This Is Us Review: Diving Headlong Into The Pearson No-Fly Zone

This Is Us

There is a reason being a parent is the most terrifying job in the world. You can do everything right. No one is a perfect parent, but you can reach the 90th percentile. You can reach Jack Pearson-level of perfect parenting, and twenty years down the line it may not matter. There is no way of predicting how your child is going to turn out, or what challenges they’ll face as adults. The first This Is Us episode of 2018 could not be clearer in that message. Kevin hit his lowest point when he was arrested with his niece in the car. However unintentional, he put Tess, himself, and other drivers on the road in danger. At the very least, he finally got people’s attention, albeit in the worst possible way. The only way he can heal is if he faces some really uncomfortable truths. If he has to go through it, so does the rest of the family.

When the Pearsons were kids, specifically on the verge of being preteens, their personalities were starting to form. All their habits, their mannerisms, and the core of their personalities took root. Randall was judged by his intelligence and the color of his skin, and was closest to his mother. Kate was judged by her eating habits, and was closest to her dad. Kevin was not ignored, but it’s easy to see how he could have felt that way. Parents can’t be there for each of their children 100% of the time. It’s just not possible. It’s also no one’s fault. Actually, let’s take the word fault out of the equation. Culpability works better, and it extends to everyone. It’s the build-up of years of repressed emotions that everyone just accepts that leads to moments like the one the Pearson family is living through now. It makes perfect sense that Kevin chose careers where he would be the center of attention, and why he would turn to drinking and drugs when he inevitably felt hollow again.

It took this point of desperation for the flood gates to open. Kate and Rebecca accept this as something for Kevin to get over, not realizing how deep his issues run. Beth and Randall take a LOT of deep breaths. As Beth perfectly sums up, “That is some white people-level repression”. She can breathe a little easier when Kevin’s therapist asks that only the immediate family take part in the group therapy. Once again, Randall just takes a deep breath. The standard apologies are thrown around at first. “It’s fine” and “we’re here for you” are old cliches. No real healing comes from sticking to the standards. Unfortunately, this is the part where things get very real, and very painful. It begins and ends with Jack. As Toby, Beth, and Miguel put it, in the ‘Pearson No-Fly Zone’, Jack is the Airstrike Zone. Not even the inner circle talks about Jack. Now they have to.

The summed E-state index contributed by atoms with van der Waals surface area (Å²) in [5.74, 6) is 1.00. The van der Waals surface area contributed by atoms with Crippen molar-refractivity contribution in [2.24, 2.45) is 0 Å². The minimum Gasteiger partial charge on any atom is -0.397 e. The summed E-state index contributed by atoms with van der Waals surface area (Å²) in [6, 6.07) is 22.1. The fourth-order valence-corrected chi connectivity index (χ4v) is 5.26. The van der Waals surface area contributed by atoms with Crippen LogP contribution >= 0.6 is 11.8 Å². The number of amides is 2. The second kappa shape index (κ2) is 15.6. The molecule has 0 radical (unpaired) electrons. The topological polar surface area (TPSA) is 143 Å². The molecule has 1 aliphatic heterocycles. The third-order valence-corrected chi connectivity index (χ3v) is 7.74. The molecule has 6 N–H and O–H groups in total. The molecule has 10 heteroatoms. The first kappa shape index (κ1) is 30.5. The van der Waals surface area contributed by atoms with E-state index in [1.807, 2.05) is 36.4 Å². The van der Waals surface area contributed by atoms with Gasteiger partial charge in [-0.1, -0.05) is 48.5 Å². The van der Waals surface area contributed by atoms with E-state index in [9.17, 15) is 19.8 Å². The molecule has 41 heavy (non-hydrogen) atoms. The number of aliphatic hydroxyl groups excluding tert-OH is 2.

The most painful part of this hour is the unearthing of truths. Jack’s alcoholism is never spoken of. In all the years since his death, Rebecca has never talked to her kids about it, and they have never wanted to remember that side of him. But it was there. His alcoholism was a part of him, and as we will find out, stemmed from some pretty traumatic things. Now Kevin believes that he got the gene from Jack, but no one wants to hear that. The result is a huge blowup of emotions I can’t quite recap, so I’m going to leave this right here:

After everyone calms down, they have to confront the imperfections of their past. The Pearson family has long thought their troubles started after Jack died. Now they need to hold a mirror up to the past and come to terms with its flaws. Randall eventually admits that he was seeing things from his lens, ignoring Kevin’s perspective. They all have different versions of their past, but that doesn’t make the emotions attached to their memories any less valid. The Big Three always come back together. Kevin and Rebecca have more work to do.

What will it take for Kevin and Rebecca to come to terms with their past?

This Is Us Season 2 Episode 11 Review: "The Fifth Wheel"
4.5

Summary

This Is Us returns with an emotional therapy session that confronts the Pearson’s most taboo family issue.

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